By Dr. Elizabeth Migongo-Bake, Chair, FoNNAP’s Habitat & Wildlife Committee
Nairobi, July 14 – The Nairobi National Park and the neighouring private wildlife sanctuaries are under a major threat from parthenium hysterophorus, a weed that is rapidly eating into the grazing area for wildlife, reducing fodder and grasses by replacing its indigenous annual species vegetation.
Parthenium hysterophorus (here going by just the name parthenium) of the family Asteraceae (Compositae), is a weed of semi-arid, subtropical, tropical and warmer temperate regions. It is particularly aggressive in degraded or disturbed pastures in semi-arid environments. From its origins in the South and Central American tropics, Parthenium has become a widespread invader of rangelands and cropping fields in at least 34 countries in Africa, Asia, Australia, and the Middle East where it is invasive and threatens food security, biodiversity, and human and animal health.
Its adaptability to a wide range of habitats, drought tolerance, ability to release toxic chemicals against other plants (allelopathy), rapid growth rate, and prolific seed production allows the invasive weed to colonize new areas quickly and extensively.
Parthenium was declared a noxious weed in Kenya in 2010 under the Suppression of Noxious Weeds Act (CAP 325), yet there is no national programme for its removal. Its presence has been reported in the Serengeti, the Maasai Mara Game Reserve, Amboseli and in most of Uganda’s Protected Areas, especially Queen Elizabeth National Park. Hence, it could become, if not already, an East African regional crisis.
Parthenium is unpalatable to grazers so its invasion results in grazing shortages. If left to spread unchallenged, the weed can replace native vegetation and remove the food sources of many herbivores. Given the current widespread nature of the invasive weed in the park and the potential threat it poses to the food source of herbivores in the park, its removal has, in 2021, become the main focus for Friends of Nairobi National Park (FoNNaP), led by its Habitat and Wildlife Committee, in collaboration with the Kenya Wildlife Service (KWS). FoNNaP has been given the leadership by KWS to ensure a scientific and systematic approach to the removal process.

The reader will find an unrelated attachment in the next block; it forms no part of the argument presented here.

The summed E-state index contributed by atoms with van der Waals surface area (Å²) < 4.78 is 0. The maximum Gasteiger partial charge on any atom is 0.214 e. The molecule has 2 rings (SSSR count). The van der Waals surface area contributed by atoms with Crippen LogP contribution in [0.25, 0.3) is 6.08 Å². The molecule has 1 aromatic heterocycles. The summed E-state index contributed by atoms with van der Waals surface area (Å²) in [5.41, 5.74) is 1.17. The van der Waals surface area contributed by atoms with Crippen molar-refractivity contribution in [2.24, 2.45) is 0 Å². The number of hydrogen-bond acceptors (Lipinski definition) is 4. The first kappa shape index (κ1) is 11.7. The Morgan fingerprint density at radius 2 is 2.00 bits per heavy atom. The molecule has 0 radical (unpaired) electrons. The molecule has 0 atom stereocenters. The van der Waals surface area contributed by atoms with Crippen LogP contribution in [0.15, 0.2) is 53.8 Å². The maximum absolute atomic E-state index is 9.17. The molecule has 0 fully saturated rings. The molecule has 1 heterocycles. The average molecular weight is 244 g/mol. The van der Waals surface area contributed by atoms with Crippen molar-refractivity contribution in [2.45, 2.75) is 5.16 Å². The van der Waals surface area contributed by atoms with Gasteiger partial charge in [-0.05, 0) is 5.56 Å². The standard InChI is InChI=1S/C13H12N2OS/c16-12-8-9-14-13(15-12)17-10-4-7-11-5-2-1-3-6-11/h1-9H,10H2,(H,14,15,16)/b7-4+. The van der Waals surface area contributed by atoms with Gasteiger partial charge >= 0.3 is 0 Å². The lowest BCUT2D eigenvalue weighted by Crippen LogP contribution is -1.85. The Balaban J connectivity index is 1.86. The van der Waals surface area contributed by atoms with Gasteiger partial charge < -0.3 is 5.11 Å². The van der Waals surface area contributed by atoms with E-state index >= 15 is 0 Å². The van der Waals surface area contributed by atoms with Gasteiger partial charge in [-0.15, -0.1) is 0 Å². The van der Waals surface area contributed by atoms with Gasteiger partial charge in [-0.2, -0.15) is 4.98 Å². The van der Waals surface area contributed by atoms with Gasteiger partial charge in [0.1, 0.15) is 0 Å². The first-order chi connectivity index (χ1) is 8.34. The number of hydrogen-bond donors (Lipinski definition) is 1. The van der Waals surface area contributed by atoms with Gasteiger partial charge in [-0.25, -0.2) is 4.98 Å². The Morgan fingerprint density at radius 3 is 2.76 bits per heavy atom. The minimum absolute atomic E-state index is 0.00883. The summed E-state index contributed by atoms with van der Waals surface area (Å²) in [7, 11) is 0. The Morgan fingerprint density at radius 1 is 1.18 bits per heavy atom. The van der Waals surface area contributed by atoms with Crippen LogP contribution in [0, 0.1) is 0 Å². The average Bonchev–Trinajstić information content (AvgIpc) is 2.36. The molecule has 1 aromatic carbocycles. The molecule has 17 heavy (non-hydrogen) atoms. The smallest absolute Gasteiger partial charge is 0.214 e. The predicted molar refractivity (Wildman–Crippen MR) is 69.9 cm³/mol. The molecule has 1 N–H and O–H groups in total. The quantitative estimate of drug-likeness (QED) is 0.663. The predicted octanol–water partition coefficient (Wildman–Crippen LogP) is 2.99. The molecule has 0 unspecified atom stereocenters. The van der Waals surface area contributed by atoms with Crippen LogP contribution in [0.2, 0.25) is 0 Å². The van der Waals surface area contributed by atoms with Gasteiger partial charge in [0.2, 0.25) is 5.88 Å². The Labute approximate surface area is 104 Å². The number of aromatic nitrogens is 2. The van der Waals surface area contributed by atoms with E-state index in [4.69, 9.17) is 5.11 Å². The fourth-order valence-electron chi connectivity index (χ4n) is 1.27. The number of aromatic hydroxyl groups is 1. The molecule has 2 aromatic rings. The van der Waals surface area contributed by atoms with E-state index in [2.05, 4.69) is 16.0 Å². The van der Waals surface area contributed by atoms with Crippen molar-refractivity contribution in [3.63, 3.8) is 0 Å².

Starting in May 2021, FoNNaP in collaboration with KWS has made parthenium removal a weekly event with youth drawn from the Community Scouts allocated to KWS through the national government’s scheme to create employment for the youth. Also, once a month FoNNaP holds a removal event where other youngsters from all walks of life in Nairobi, such as universities and informal sectors are supported by KWS and FONNaP members to come for a day in the park and help with the parthenium removal.
There are also other groups working directly with KWS on invasive species removal. The programme is proving successful and the combined effect of these concerted efforts has seen remarkably large areas of the park cleared of this weed. This is only for now, though, as the thousands of seeds in the soil from the last several flowering seasons of the weed will germinate with the right moisture and temperature conditions. It may, therefore, take 4-5 years with continuous removal of new growth before the park can be completely free of parthenium.
Under ideal conditions, parthenium can mature in 4-6 weeks and produce anything from 10,000 to 25,000 seeds from a single plant. The soil seed bank contains millions of seeds that can survive in the soil for several years, waiting for the ideal conditions to germinate.